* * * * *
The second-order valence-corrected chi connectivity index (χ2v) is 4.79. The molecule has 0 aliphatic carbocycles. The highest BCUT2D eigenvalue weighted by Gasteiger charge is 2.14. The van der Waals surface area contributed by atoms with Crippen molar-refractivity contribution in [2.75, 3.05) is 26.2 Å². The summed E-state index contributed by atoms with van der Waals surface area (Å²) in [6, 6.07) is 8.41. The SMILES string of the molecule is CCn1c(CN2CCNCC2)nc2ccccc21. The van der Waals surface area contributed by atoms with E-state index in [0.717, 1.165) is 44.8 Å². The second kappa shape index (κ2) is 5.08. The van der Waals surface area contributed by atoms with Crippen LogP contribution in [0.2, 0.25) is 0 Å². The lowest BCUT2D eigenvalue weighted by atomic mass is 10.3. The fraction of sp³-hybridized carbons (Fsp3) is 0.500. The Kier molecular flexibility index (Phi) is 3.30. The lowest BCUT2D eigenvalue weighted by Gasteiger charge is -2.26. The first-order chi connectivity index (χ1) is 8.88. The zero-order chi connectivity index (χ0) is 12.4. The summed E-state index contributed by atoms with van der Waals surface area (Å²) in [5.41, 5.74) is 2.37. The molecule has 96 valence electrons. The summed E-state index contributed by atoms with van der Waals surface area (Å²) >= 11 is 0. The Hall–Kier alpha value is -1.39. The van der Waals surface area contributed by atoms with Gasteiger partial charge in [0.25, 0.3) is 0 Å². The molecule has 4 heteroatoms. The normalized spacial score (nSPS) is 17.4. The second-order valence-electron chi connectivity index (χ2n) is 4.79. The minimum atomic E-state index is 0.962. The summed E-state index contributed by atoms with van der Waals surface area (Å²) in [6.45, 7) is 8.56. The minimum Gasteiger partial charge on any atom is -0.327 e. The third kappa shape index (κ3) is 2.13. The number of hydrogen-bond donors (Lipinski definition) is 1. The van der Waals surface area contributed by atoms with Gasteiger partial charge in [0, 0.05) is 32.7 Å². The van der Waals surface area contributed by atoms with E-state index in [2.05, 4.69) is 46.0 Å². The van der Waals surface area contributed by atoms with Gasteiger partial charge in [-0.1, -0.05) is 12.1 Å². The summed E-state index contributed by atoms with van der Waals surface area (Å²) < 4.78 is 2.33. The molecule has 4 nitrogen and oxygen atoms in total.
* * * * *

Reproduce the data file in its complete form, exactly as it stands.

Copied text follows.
The second-order valence-corrected chi connectivity index (χ2v) is 4.79. The molecule has 0 aliphatic carbocycles. The highest BCUT2D eigenvalue weighted by Gasteiger charge is 2.14. The van der Waals surface area contributed by atoms with Crippen molar-refractivity contribution in [2.75, 3.05) is 26.2 Å². The summed E-state index contributed by atoms with van der Waals surface area (Å²) in [6, 6.07) is 8.41. The SMILES string of the molecule is CCn1c(CN2CCNCC2)nc2ccccc21. The van der Waals surface area contributed by atoms with E-state index in [0.717, 1.165) is 44.8 Å². The second kappa shape index (κ2) is 5.08. The van der Waals surface area contributed by atoms with Crippen LogP contribution in [0.2, 0.25) is 0 Å². The lowest BCUT2D eigenvalue weighted by atomic mass is 10.3. The fraction of sp³-hybridized carbons (Fsp3) is 0.500. The Kier molecular flexibility index (Phi) is 3.30. The lowest BCUT2D eigenvalue weighted by Gasteiger charge is -2.26. The first-order chi connectivity index (χ1) is 8.88. The zero-order chi connectivity index (χ0) is 12.4. The summed E-state index contributed by atoms with van der Waals surface area (Å²) in [5.41, 5.74) is 2.37. The molecule has 96 valence electrons. The summed E-state index contributed by atoms with van der Waals surface area (Å²) >= 11 is 0. The Hall–Kier alpha value is -1.39. The van der Waals surface area contributed by atoms with Gasteiger partial charge in [0.25, 0.3) is 0 Å². The molecule has 4 heteroatoms. The normalized spacial score (nSPS) is 17.4. The second-order valence-electron chi connectivity index (χ2n) is 4.79. The minimum atomic E-state index is 0.962. The summed E-state index contributed by atoms with van der Waals surface area (Å²) in [6.45, 7) is 8.56. The minimum Gasteiger partial charge on any atom is -0.327 e. The third kappa shape index (κ3) is 2.13. The number of hydrogen-bond donors (Lipinski definition) is 1. The van der Waals surface area contributed by atoms with Gasteiger partial charge in [0, 0.05) is 32.7 Å². The van der Waals surface area contributed by atoms with E-state index in [2.05, 4.69) is 46.0 Å². The van der Waals surface area contributed by atoms with Gasteiger partial charge in [-0.1, -0.05) is 12.1 Å². The summed E-state index contributed by atoms with van der Waals surface area (Å²) < 4.78 is 2.33. The molecule has 4 nitrogen and oxygen atoms in total.